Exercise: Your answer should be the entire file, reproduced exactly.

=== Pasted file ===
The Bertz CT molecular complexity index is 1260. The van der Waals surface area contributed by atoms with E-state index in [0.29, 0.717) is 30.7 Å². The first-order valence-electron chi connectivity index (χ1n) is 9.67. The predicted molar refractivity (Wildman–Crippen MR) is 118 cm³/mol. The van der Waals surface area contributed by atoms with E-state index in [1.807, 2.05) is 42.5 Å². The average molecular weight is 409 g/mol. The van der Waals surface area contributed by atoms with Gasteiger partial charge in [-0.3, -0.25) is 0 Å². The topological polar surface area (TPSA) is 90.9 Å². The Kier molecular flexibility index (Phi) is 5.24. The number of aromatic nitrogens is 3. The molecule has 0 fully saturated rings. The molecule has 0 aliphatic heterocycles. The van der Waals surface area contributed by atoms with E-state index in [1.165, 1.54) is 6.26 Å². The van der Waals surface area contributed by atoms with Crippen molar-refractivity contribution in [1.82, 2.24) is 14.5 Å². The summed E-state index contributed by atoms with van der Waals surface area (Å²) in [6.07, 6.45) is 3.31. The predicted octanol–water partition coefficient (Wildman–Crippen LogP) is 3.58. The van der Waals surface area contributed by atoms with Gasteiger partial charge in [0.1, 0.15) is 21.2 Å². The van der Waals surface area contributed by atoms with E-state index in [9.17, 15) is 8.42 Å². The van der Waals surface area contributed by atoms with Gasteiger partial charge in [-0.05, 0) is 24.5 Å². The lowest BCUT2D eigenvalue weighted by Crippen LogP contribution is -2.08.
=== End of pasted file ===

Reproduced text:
The Bertz CT molecular complexity index is 1260. The van der Waals surface area contributed by atoms with E-state index in [0.29, 0.717) is 30.7 Å². The first-order valence-electron chi connectivity index (χ1n) is 9.67. The predicted molar refractivity (Wildman–Crippen MR) is 118 cm³/mol. The van der Waals surface area contributed by atoms with E-state index in [1.807, 2.05) is 42.5 Å². The average molecular weight is 409 g/mol. The van der Waals surface area contributed by atoms with Gasteiger partial charge in [-0.3, -0.25) is 0 Å². The topological polar surface area (TPSA) is 90.9 Å². The Kier molecular flexibility index (Phi) is 5.24. The number of aromatic nitrogens is 3. The molecule has 0 fully saturated rings. The molecule has 0 aliphatic heterocycles. The van der Waals surface area contributed by atoms with E-state index in [1.165, 1.54) is 6.26 Å². The van der Waals surface area contributed by atoms with Crippen molar-refractivity contribution in [1.82, 2.24) is 14.5 Å². The summed E-state index contributed by atoms with van der Waals surface area (Å²) in [6.07, 6.45) is 3.31. The predicted octanol–water partition coefficient (Wildman–Crippen LogP) is 3.58. The van der Waals surface area contributed by atoms with Gasteiger partial charge in [0.1, 0.15) is 21.2 Å². The van der Waals surface area contributed by atoms with E-state index in [9.17, 15) is 8.42 Å². The van der Waals surface area contributed by atoms with Gasteiger partial charge in [-0.05, 0) is 24.5 Å². The lowest BCUT2D eigenvalue weighted by Crippen LogP contribution is -2.08.